Arik Hesseldahl

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Big-Data Start-Up Cloudera Kicks Hadoop Up a Notch

If you’re a company working with big data, there’s a pretty good chance you’re doing some work with Hadoop. Inspired by MapReduce, one of the fundamental technologies that makes the Google search experience work so well, the Java software framework was created at Yahoo, which had the foresight to offer it to the open source community.

If you know anything at all about Hadoop, then you probably know a thing or two about Cloudera, the well-funded start-up whose aim is to build a business around Hadoop. In the same way that RedHat makes money helping companies run Linux, Cloudera wants to help companies wrestling with their own big data projects.

The idea sounded cool enough that Jeff Hammerbacher, the guy who built Facebook’s first data team–and who in that capacity used Hadoop to build powerful data analysis applications–was lured away from Team Zuckerberg in 2008. Now he’s Cloudera’s chief scientist. And venture capitalists have been investing in a big way. The company raised $36 million in three rounds from Accel Partners, Greylock Partners, Meritech Capital Partners, and then another undisclosed amount from In-Q-Tel, the venture capital arm of the U.S. intelligence community. And just last week the company hired Kirk Dunn, the former CEO of PowerFile as its new COO.

Today Cloudera is kicking it up a notch. It will announce that it has not only developed its own distribution of Hadoop that’s been tested and tuned to run in enterprise environments, but also enhanced it with eight other open source add-ons to make it more useful. Cloudera gave it a very long name: Cloudera’s Distribution including Hadoop v3–CDH3 for short.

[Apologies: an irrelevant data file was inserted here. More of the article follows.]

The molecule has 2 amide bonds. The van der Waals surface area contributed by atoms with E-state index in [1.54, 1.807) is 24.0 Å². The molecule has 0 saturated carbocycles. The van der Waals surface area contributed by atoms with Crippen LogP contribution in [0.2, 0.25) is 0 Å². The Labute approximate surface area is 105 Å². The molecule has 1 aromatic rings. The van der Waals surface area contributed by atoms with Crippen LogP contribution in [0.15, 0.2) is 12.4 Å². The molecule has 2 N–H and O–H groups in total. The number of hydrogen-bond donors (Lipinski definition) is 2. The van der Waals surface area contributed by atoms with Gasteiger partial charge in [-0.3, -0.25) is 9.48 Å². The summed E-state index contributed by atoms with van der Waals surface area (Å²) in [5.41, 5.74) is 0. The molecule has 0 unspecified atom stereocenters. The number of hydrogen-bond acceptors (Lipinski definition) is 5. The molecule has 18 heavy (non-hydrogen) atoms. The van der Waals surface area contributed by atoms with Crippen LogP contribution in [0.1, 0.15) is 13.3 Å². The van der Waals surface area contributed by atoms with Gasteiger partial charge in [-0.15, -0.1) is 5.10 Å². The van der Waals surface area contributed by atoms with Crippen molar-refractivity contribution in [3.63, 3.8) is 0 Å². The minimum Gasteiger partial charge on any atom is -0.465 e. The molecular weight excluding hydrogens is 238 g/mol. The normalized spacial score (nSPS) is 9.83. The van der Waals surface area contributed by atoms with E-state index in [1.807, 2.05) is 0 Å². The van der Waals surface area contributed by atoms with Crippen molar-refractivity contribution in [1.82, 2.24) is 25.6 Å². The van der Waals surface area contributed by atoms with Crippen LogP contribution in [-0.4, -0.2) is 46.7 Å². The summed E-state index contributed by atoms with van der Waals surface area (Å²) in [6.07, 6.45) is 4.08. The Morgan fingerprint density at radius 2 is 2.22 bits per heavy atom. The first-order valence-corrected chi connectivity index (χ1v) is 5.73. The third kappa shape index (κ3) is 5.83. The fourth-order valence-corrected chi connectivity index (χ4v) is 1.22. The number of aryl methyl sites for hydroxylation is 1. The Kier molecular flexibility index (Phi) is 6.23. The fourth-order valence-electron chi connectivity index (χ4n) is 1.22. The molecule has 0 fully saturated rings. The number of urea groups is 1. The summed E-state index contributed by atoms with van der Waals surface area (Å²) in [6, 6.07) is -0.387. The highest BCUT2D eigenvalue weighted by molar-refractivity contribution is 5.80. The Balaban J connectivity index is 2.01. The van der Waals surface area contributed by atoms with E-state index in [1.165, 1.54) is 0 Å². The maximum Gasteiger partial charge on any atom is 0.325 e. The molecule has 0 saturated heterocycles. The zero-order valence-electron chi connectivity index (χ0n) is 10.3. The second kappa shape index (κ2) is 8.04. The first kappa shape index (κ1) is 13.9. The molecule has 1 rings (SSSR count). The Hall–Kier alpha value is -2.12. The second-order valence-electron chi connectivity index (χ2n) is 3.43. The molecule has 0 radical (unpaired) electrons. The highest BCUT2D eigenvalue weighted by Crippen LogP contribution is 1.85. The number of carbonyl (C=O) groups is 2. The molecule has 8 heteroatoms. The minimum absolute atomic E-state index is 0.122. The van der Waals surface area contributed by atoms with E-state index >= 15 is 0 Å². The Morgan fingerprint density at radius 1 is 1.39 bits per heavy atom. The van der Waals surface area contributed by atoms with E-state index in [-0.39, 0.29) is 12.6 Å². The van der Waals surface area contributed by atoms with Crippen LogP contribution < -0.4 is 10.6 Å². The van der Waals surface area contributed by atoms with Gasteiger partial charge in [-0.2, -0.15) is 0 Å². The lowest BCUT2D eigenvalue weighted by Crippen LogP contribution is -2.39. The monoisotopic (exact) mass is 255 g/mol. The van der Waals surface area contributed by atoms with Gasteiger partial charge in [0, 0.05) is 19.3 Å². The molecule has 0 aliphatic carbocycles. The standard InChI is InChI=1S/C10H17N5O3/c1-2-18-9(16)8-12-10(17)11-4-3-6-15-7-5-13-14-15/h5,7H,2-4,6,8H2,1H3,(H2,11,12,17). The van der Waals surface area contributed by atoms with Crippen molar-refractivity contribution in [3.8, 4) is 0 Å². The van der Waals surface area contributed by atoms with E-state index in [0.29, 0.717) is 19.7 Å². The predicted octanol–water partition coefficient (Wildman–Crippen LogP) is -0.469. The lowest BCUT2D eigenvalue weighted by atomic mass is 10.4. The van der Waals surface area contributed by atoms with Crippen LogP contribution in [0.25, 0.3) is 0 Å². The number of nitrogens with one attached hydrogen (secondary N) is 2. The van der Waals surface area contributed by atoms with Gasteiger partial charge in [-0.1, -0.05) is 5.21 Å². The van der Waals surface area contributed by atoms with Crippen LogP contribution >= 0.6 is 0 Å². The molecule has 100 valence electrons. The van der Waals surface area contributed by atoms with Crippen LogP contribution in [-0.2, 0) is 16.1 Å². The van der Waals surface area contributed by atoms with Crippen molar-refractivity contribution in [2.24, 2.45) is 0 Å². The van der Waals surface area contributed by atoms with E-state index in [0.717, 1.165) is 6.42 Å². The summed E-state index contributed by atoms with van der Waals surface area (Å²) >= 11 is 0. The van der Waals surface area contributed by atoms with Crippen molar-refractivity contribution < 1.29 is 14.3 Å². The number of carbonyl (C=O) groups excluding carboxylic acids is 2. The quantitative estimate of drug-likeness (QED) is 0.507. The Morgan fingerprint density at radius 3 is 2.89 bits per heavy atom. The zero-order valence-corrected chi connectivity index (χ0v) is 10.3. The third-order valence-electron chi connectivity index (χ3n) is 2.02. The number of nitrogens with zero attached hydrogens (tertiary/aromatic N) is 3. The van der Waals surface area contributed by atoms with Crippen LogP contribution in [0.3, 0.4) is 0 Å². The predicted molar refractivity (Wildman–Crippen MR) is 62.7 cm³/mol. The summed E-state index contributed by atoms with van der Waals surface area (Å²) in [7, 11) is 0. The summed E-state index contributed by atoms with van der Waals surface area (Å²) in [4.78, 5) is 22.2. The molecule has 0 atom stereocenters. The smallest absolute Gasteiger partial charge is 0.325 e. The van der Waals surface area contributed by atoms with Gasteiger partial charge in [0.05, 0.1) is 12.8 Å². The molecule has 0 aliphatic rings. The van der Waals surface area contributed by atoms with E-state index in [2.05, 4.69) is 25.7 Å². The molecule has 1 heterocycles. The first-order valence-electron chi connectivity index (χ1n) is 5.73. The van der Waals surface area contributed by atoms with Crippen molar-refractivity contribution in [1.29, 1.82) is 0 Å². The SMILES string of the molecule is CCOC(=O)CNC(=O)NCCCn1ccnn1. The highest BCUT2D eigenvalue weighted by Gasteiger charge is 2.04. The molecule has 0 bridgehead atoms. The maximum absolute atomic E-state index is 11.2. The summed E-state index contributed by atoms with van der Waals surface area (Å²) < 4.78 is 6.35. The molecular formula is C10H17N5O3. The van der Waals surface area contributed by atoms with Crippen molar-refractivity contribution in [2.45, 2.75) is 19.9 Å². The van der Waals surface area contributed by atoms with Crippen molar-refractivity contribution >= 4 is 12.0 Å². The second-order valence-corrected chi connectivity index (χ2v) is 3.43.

As much as companies love Hadoop, it’s missing a lot of pieces that would make it so much more useful, Cloudera CEO Mike Olson told me. “Hadoop is a tremendous data storage and processing engine, but there are features that it is lacking, and which make it difficult to use out of the box,” Olson said. CHD3 takes care of all that, adding tools like HBase, a database for Hadoop, and Hive, a set of tools that enables easy queries. Cloudera has taken Hadoop from the Apache site and bundled it with these other open source tools to solve those deficiencies. Also, it has all its patches and updates and bug fixes, plus it’s been thoroughly tested.

“We believe this platform is the right way for enterprises to consume Hadoop,” Olson told me. “We’ve taken Hadoop and surrounded it with things that make it ready to do real work.” Olson says its the only version of Hadoop that’s enterprise ready. Could you download Hadoop and all the various pieces yourself and get the same result that Cloudera has? Sure, you could try. But why go to all the time-consuming work of doing it when Cloudera has done the heavy lifting for you?

There are other ways to consume Hadoop in various states of readiness. Amazon’s Elastic MapReduce service comes to mind, as do IBM’s family of InfoSphere BigInsights products (which are based on Hadoop), as well as new companies like Hadapt and DataStax.

So how will Cloudera make money by working with open source software, which is by its very nature free? Hadoop appeals a great deal to CIOs who want to stay away from being stuck with vendors who from time to time raise prices. Cloudera will make its living delivering a suite of management, monitoring and administrative tools that are finely tuned to work with Hadoop. While big companies like Facebook and Yahoo can devote the resources to hire dedicated pros to work in their data centers to handle all the Hadoop management tasks, Cloudera’s tools allow ordinary IT staffers to do all the stuff that’s necessary to run a big Hadoop installation. Add to that 24/7 support and regular updates on a subscription basis, and you’ve got Cloudera’s business model figured out.

Customers include Groupon, Rackspace, ComScore, Trulia, Samsung, LinkedIn and Twitter. Its reputation for having been put through its paces in such demanding enterprise environments gives Cloudera’s distribution of Hadoop a leg up when CIOs are choosing between it and the raw version available from Apache or other sources. “It’s more mature than what’s out there generally,” Olson said. “We want to be seen as the vendor of choice.”

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There’s a lot of attention and PR around Marissa, but their product lineup just kind of blows.

— Om Malik on Bloomberg TV, talking about Yahoo, the September issue of Vogue Magazine, and our overdependence on Google